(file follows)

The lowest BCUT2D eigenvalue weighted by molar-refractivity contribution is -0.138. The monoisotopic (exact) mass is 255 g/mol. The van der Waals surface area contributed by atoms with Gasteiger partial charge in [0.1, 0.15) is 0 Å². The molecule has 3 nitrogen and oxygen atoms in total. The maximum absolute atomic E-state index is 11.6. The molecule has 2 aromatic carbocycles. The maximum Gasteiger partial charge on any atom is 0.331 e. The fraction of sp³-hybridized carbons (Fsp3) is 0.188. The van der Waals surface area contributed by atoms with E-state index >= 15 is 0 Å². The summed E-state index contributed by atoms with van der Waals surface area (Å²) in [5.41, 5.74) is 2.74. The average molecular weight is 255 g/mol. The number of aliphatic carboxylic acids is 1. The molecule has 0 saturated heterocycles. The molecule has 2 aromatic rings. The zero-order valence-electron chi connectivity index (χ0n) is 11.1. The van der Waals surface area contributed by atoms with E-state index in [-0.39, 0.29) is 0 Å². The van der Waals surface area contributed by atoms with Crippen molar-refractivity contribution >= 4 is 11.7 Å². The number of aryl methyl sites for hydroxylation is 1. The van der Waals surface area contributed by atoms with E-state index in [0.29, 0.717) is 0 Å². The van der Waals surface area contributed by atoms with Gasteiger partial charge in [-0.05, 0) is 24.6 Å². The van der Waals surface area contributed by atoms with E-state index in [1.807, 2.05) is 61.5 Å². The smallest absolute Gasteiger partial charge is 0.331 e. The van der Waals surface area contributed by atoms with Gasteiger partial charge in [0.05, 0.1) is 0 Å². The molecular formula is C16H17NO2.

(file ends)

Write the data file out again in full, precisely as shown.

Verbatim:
The lowest BCUT2D eigenvalue weighted by molar-refractivity contribution is -0.138. The monoisotopic (exact) mass is 255 g/mol. The van der Waals surface area contributed by atoms with Gasteiger partial charge in [0.1, 0.15) is 0 Å². The molecule has 3 nitrogen and oxygen atoms in total. The maximum absolute atomic E-state index is 11.6. The molecule has 2 aromatic carbocycles. The maximum Gasteiger partial charge on any atom is 0.331 e. The fraction of sp³-hybridized carbons (Fsp3) is 0.188. The van der Waals surface area contributed by atoms with E-state index >= 15 is 0 Å². The summed E-state index contributed by atoms with van der Waals surface area (Å²) in [5.41, 5.74) is 2.74. The average molecular weight is 255 g/mol. The number of aliphatic carboxylic acids is 1. The molecule has 0 saturated heterocycles. The molecule has 2 aromatic rings. The zero-order valence-electron chi connectivity index (χ0n) is 11.1. The van der Waals surface area contributed by atoms with E-state index in [-0.39, 0.29) is 0 Å². The van der Waals surface area contributed by atoms with Crippen molar-refractivity contribution >= 4 is 11.7 Å². The number of aryl methyl sites for hydroxylation is 1. The van der Waals surface area contributed by atoms with E-state index in [0.29, 0.717) is 0 Å². The van der Waals surface area contributed by atoms with Gasteiger partial charge in [-0.05, 0) is 24.6 Å². The van der Waals surface area contributed by atoms with E-state index in [1.807, 2.05) is 61.5 Å². The smallest absolute Gasteiger partial charge is 0.331 e. The van der Waals surface area contributed by atoms with Gasteiger partial charge in [0.05, 0.1) is 0 Å². The molecular formula is C16H17NO2.